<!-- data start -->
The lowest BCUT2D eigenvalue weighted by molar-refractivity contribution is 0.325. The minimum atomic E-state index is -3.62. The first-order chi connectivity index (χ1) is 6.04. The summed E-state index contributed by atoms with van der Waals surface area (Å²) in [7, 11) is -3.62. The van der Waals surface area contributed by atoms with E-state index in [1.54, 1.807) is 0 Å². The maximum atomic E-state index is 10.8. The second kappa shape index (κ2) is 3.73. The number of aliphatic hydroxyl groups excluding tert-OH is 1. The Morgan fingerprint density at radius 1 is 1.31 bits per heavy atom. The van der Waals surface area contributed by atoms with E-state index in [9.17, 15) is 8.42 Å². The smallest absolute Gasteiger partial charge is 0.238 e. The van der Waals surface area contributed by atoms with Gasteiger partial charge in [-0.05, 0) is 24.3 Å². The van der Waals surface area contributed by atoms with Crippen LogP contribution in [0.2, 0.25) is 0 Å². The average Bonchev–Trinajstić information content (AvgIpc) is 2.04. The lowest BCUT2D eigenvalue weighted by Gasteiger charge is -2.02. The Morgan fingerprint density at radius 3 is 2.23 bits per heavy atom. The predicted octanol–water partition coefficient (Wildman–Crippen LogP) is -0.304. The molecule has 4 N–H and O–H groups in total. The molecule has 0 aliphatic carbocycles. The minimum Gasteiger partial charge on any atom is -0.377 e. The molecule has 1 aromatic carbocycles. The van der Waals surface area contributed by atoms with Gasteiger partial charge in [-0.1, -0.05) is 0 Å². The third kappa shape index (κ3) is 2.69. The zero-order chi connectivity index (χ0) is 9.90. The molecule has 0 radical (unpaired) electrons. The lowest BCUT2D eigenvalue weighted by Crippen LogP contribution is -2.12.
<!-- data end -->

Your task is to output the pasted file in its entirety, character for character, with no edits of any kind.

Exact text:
The lowest BCUT2D eigenvalue weighted by molar-refractivity contribution is 0.325. The minimum atomic E-state index is -3.62. The first-order chi connectivity index (χ1) is 6.04. The summed E-state index contributed by atoms with van der Waals surface area (Å²) in [7, 11) is -3.62. The van der Waals surface area contributed by atoms with E-state index in [1.54, 1.807) is 0 Å². The maximum atomic E-state index is 10.8. The second kappa shape index (κ2) is 3.73. The number of aliphatic hydroxyl groups excluding tert-OH is 1. The Morgan fingerprint density at radius 1 is 1.31 bits per heavy atom. The van der Waals surface area contributed by atoms with E-state index in [9.17, 15) is 8.42 Å². The smallest absolute Gasteiger partial charge is 0.238 e. The van der Waals surface area contributed by atoms with Gasteiger partial charge in [-0.05, 0) is 24.3 Å². The van der Waals surface area contributed by atoms with Crippen LogP contribution in [0.2, 0.25) is 0 Å². The average Bonchev–Trinajstić information content (AvgIpc) is 2.04. The lowest BCUT2D eigenvalue weighted by Gasteiger charge is -2.02. The Morgan fingerprint density at radius 3 is 2.23 bits per heavy atom. The predicted octanol–water partition coefficient (Wildman–Crippen LogP) is -0.304. The molecule has 4 N–H and O–H groups in total. The molecule has 0 aliphatic carbocycles. The minimum Gasteiger partial charge on any atom is -0.377 e. The molecule has 1 aromatic carbocycles. The van der Waals surface area contributed by atoms with Gasteiger partial charge in [-0.1, -0.05) is 0 Å². The third kappa shape index (κ3) is 2.69. The zero-order chi connectivity index (χ0) is 9.90. The molecule has 0 radical (unpaired) electrons. The lowest BCUT2D eigenvalue weighted by Crippen LogP contribution is -2.12.